The Philippines is not the only country exerting efforts to protect its migrant workers against abusive hiring practices. In a conference last week, other Southeast Asian nations shared their own methods of keeping their overseas workers—especially the women, who are more prone to abuses—safe.
Hosted by the Philippine Commission on Women (PCW) last November 13, ASEAN-member countries spoke of ratifying more human rights conventions by the Committee on the Elimination of Discrimination against Women (CEDAW) and International Labor Organization (ILO) during the ASEAN Regional Conference of Senior Officials on Strengthening the Protection and Empowerment of Women Migrant Workers.
Part of the conference tackled the accountability of recruitment agencies and accessibility of complaints mechanism for domestic workers, particularly women workers.
Ethical recruitment, complaints mechanism
Forced labor and human trafficking are shared problems within ASEAN nations, and while labor destination countries refuse to discuss such events, labor-sending countries continue to improve mechanisms to hold recruitment agencies accountable for their actions.
Indonesia’s Law No. 3 of 2004 on the Elimination of Domestic Violence and Child Protection Act No. 23 of 2002, are both fine examples as they protect the victims’ names and addresses, and offer psychosocial services. The victims may also be housed in halfway houses for 10 days or more, depending on their condition.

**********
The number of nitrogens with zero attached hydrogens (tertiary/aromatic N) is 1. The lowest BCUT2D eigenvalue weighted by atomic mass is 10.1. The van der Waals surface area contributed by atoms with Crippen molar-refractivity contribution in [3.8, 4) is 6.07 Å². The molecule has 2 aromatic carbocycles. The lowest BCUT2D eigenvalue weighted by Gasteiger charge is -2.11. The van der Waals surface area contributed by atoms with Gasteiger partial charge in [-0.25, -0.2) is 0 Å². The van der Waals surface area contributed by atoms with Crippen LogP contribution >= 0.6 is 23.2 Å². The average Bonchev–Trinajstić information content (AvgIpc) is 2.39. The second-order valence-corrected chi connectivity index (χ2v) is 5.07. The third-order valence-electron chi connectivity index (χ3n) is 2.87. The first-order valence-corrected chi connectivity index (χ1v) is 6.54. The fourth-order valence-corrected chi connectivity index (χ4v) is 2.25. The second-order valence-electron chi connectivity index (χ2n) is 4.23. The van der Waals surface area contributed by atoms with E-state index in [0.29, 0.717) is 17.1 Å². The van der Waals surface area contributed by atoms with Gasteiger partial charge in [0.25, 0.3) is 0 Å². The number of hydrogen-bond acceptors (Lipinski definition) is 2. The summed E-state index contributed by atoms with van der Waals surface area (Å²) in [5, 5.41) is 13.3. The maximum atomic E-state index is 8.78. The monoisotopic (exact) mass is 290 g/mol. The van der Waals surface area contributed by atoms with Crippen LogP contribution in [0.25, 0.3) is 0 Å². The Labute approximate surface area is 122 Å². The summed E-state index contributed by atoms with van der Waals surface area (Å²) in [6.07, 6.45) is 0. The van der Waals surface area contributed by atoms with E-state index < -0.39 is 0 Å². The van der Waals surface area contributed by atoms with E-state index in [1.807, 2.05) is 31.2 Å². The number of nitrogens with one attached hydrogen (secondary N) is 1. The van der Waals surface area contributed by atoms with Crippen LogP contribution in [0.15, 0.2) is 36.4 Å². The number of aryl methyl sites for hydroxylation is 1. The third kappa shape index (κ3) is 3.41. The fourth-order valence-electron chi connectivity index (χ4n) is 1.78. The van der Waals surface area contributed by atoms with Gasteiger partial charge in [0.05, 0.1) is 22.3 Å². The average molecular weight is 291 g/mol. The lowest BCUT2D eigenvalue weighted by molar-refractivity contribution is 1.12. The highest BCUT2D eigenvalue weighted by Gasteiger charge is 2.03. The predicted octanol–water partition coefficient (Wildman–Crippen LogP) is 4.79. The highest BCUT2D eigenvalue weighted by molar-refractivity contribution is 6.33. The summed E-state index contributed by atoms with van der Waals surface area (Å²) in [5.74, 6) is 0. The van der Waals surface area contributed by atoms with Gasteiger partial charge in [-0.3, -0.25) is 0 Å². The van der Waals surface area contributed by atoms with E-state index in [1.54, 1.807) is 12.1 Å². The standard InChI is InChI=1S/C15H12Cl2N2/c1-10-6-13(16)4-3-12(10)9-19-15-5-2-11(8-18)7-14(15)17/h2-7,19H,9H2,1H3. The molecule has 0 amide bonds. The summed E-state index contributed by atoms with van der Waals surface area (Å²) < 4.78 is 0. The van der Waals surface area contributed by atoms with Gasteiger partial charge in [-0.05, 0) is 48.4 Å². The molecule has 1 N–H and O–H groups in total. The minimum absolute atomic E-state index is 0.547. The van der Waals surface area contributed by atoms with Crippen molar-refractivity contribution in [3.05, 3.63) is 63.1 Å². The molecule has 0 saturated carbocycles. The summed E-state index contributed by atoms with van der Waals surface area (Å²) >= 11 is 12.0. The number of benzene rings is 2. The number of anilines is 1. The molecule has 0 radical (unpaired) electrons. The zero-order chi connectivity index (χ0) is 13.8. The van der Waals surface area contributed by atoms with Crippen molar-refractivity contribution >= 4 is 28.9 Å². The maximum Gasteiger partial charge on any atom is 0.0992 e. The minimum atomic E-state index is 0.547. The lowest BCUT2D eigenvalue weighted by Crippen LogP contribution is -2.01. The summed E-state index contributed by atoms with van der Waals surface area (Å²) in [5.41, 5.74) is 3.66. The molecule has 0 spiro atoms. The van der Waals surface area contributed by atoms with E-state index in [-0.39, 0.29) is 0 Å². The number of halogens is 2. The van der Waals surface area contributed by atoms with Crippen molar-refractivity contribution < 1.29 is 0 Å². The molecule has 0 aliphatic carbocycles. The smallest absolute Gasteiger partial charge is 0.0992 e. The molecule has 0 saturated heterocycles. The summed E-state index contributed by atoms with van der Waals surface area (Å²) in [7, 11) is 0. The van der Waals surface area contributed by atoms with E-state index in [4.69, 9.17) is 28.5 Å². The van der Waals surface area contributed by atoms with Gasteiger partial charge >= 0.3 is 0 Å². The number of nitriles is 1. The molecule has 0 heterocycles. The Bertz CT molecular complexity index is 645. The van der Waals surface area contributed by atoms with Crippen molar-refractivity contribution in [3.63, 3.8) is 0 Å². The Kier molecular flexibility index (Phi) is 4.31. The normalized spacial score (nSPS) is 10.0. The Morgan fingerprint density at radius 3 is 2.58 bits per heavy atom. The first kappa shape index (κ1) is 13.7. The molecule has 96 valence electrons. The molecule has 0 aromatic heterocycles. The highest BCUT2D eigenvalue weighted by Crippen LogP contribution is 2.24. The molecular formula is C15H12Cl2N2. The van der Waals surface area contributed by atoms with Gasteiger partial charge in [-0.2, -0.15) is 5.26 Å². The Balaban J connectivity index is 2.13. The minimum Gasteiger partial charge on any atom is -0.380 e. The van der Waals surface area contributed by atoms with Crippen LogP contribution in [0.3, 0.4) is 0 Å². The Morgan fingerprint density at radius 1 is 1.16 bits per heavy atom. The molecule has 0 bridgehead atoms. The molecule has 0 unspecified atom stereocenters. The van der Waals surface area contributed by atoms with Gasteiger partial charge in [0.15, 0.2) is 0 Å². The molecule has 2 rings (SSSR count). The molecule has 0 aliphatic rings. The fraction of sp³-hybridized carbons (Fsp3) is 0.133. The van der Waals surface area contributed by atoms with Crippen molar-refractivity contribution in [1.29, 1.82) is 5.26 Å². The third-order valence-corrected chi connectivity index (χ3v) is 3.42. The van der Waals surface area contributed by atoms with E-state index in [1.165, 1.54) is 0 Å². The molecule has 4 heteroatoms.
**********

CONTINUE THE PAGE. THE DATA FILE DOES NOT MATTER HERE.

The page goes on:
Vietnam and its monitoring and evaluation system found a number of recruitment agencies that did not fully contribute to its Fund for Overseas Employment Support and collected fees higher than prescribed rates.
Administrative fines and suspensions were handed out to these recruitment agencies, who were judged according to self-evaluations and information from various groups.
Meanwhile, Cambodia’s Migrant Resource Center in Phnom Penh established a complaints desk to allow domestic helpers to report possible abuses. As of September, it has processed a total of 625 cases, 236 of which involved women.